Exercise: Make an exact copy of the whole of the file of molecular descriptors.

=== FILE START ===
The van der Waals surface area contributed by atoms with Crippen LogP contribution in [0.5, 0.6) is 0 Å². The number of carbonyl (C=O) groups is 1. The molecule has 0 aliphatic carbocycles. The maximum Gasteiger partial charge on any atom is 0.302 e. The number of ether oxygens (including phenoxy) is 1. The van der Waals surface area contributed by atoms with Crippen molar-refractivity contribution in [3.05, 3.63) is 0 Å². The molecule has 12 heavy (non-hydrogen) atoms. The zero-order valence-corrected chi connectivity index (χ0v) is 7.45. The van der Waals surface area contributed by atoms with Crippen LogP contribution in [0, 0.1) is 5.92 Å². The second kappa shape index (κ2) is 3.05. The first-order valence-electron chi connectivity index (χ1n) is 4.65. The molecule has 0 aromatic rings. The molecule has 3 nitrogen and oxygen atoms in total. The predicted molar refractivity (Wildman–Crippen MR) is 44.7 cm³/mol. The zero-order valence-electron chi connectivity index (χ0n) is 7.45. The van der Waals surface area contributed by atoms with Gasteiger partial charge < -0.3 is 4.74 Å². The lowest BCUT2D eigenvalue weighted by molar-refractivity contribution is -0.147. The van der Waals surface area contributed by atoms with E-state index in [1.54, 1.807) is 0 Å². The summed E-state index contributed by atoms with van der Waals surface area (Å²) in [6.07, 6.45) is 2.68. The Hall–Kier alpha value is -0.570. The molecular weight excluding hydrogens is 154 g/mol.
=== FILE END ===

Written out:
The van der Waals surface area contributed by atoms with Crippen LogP contribution in [0.5, 0.6) is 0 Å². The number of carbonyl (C=O) groups is 1. The molecule has 0 aliphatic carbocycles. The maximum Gasteiger partial charge on any atom is 0.302 e. The number of ether oxygens (including phenoxy) is 1. The van der Waals surface area contributed by atoms with Crippen molar-refractivity contribution in [3.05, 3.63) is 0 Å². The molecule has 12 heavy (non-hydrogen) atoms. The zero-order valence-corrected chi connectivity index (χ0v) is 7.45. The van der Waals surface area contributed by atoms with Crippen LogP contribution in [0, 0.1) is 5.92 Å². The second kappa shape index (κ2) is 3.05. The first-order valence-electron chi connectivity index (χ1n) is 4.65. The molecule has 0 aromatic rings. The molecule has 3 nitrogen and oxygen atoms in total. The predicted molar refractivity (Wildman–Crippen MR) is 44.7 cm³/mol. The zero-order valence-electron chi connectivity index (χ0n) is 7.45. The van der Waals surface area contributed by atoms with Gasteiger partial charge < -0.3 is 4.74 Å². The lowest BCUT2D eigenvalue weighted by molar-refractivity contribution is -0.147. The van der Waals surface area contributed by atoms with E-state index in [1.54, 1.807) is 0 Å². The summed E-state index contributed by atoms with van der Waals surface area (Å²) in [6.07, 6.45) is 2.68. The Hall–Kier alpha value is -0.570. The molecular weight excluding hydrogens is 154 g/mol.